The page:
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October 1, 2004
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Are you using "junk math"?

In the early 1960s the term "junk food" was introduced. Items such as candy bars and sodas were the main examples. The term was expanded in later years to describe any type of fast food. The original application of this expression was to describe food that carried little or no benefit for the human body. The argument against junk food is this: you eat it and are full, but did it provide a balanced set of nutrients?

In the past 20 years, a new term has been introduced: "junk science." Similar to "junk food," the expression is used to refer to data reported or studies performed as if based on solid scientific research, but in reality they are filled with assumptions, innuendos and biases. One prominent example of junk science is the report that eggs are high in cholesterol, and therefore should be avoided. It turned out that the "study" quoted was so full of holes that few accepted its results. Later studies revealed that the egg's reputation was besmirched by this practice of junk science, but today major health groups encourage the eating of all the eggs one wants!

Many of us have been fooled by junk food, junk science and other forms of junk at some time in our lives. But I wonder if the professional surveyor has considered the possibility of being fooled by "junk math" in his daily operations. I think we do junk math every day because we're fooled by it.

At times, the onset of computers and other technologies have caused the surveying profession to lose sight of some basic mathematical principles. The fact that we can compute something to some degree of precision is often unrelated to the reality, necessity, or even the honesty of the data being used. I offer you four simple examples:

1. The record data for a property line in a deed and/or plat is "20 chains." Most of us will quickly convert this number to "1320.00 feet." Even if we do not do it ourselves, our COGO software will. We then find a monument claiming to be the corner at the other end of this line, but it is not at exactly that distance. (Frankly, I am usually suspicious of any line that measures exactly as the record.)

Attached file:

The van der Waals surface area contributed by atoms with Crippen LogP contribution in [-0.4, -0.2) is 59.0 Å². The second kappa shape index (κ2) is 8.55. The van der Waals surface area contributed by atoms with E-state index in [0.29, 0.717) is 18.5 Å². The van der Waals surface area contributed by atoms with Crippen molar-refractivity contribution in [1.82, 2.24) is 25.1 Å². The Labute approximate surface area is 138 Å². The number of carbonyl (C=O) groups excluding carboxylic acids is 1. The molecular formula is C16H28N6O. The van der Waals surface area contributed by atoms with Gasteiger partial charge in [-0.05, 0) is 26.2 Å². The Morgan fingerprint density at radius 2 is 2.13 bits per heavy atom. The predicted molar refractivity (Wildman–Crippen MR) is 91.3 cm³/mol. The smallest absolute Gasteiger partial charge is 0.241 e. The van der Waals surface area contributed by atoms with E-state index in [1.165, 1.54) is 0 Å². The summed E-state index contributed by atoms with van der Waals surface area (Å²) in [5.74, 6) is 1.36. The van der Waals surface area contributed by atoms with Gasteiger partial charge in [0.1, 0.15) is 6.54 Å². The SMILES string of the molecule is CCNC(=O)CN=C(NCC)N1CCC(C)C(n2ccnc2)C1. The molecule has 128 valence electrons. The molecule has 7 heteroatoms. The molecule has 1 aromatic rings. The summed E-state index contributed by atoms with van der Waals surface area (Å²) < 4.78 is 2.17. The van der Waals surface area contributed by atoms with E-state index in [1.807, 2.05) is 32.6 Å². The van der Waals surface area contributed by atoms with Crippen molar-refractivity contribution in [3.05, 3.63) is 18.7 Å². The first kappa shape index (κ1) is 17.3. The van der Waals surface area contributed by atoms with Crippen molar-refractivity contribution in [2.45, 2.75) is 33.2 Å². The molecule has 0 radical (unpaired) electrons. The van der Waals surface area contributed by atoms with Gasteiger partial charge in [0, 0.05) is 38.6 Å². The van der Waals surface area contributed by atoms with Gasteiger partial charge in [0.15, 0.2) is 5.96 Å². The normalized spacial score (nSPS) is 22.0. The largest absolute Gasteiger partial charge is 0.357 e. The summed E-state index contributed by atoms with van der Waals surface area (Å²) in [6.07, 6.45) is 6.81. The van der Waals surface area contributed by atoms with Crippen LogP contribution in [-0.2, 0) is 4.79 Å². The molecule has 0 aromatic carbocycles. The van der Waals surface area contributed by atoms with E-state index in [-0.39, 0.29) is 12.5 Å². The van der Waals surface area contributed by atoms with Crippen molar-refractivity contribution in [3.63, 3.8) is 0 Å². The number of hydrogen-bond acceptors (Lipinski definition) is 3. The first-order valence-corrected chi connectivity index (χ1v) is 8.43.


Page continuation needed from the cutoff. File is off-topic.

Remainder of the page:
Now we must determine if the monument is an acceptable representation of that corner position. A growing percentage of our profession will not accept the monument, even if called for in the deed, if it is not at the exact record distance. This of course flies in the face of some of the most basic boundary law on the planet. Somehow these folks have decided that supposed precision is superior to boundary law.

Further, if the monument is not called for in the deed, and it is therefore subject to our review, many will still only accept it if it is exactly at the record distance. Others will improperly apply some state measurement standard to it, which is a completely erroneous application of measurement standards. Your standards are about your measurement capabilities, not the acceptance or rejection of evidence!

The problem with this entire picture is one of junk math. The assumption made by most of us, including our COGO software, is that 20 chains equals 1320.00 feet. It does not! Have we forgotten some basic math principles, like significant figures and/or rounding? Dropping the ".00" from 1320.00 does not solve this either. If the record is measured in chains and links, our recognition of the link being the smallest unit of reporting the measurement requires us to allow at least 0.33 feet in either direction as an absolute minimum of our acceptance strategy. In other words, if your measured distance is 1320.31 feet, you are not missing the point by 0.31 feet, you have hit it right on the nail! You might consider adopting this reasoning to bearings as well.